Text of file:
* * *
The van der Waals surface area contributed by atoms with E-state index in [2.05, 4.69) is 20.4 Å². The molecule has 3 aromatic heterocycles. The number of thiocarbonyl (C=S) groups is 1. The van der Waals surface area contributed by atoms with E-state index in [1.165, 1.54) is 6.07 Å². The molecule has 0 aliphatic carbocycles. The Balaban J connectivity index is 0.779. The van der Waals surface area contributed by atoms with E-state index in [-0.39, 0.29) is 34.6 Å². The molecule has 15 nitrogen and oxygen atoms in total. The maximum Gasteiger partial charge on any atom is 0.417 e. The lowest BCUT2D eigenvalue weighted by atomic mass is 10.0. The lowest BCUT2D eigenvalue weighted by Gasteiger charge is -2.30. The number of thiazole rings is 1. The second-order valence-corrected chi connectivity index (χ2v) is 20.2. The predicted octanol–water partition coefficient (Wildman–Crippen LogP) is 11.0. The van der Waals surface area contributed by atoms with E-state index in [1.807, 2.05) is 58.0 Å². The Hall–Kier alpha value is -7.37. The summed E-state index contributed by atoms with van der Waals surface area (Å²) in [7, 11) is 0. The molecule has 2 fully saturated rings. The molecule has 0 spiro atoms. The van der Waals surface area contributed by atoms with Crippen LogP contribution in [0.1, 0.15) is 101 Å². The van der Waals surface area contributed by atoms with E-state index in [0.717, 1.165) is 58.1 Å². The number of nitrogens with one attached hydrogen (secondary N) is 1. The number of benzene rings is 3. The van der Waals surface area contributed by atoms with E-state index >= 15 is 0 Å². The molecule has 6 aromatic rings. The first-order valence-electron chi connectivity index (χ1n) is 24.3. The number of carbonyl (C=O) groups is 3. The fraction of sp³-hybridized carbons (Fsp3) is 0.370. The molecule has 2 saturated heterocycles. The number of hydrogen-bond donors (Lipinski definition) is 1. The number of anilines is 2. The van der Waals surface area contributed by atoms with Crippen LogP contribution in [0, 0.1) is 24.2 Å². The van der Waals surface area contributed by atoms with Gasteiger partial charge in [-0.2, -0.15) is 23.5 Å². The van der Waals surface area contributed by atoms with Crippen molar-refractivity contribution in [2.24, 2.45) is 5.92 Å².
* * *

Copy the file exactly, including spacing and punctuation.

The van der Waals surface area contributed by atoms with E-state index in [2.05, 4.69) is 20.4 Å². The molecule has 3 aromatic heterocycles. The number of thiocarbonyl (C=S) groups is 1. The van der Waals surface area contributed by atoms with E-state index in [1.165, 1.54) is 6.07 Å². The molecule has 0 aliphatic carbocycles. The Balaban J connectivity index is 0.779. The van der Waals surface area contributed by atoms with E-state index in [-0.39, 0.29) is 34.6 Å². The molecule has 15 nitrogen and oxygen atoms in total. The maximum Gasteiger partial charge on any atom is 0.417 e. The lowest BCUT2D eigenvalue weighted by atomic mass is 10.0. The lowest BCUT2D eigenvalue weighted by Gasteiger charge is -2.30. The number of thiazole rings is 1. The second-order valence-corrected chi connectivity index (χ2v) is 20.2. The predicted octanol–water partition coefficient (Wildman–Crippen LogP) is 11.0. The van der Waals surface area contributed by atoms with E-state index in [1.807, 2.05) is 58.0 Å². The Hall–Kier alpha value is -7.37. The summed E-state index contributed by atoms with van der Waals surface area (Å²) in [7, 11) is 0. The molecule has 2 fully saturated rings. The molecule has 0 spiro atoms. The van der Waals surface area contributed by atoms with Crippen LogP contribution in [0.1, 0.15) is 101 Å². The van der Waals surface area contributed by atoms with E-state index in [0.717, 1.165) is 58.1 Å². The number of nitrogens with one attached hydrogen (secondary N) is 1. The number of benzene rings is 3. The van der Waals surface area contributed by atoms with E-state index >= 15 is 0 Å². The molecule has 6 aromatic rings. The first-order valence-electron chi connectivity index (χ1n) is 24.3. The number of carbonyl (C=O) groups is 3. The fraction of sp³-hybridized carbons (Fsp3) is 0.370. The molecule has 2 saturated heterocycles. The number of hydrogen-bond donors (Lipinski definition) is 1. The number of anilines is 2. The van der Waals surface area contributed by atoms with Crippen LogP contribution in [0, 0.1) is 24.2 Å². The van der Waals surface area contributed by atoms with Gasteiger partial charge in [-0.2, -0.15) is 23.5 Å². The van der Waals surface area contributed by atoms with Crippen molar-refractivity contribution in [2.24, 2.45) is 5.92 Å².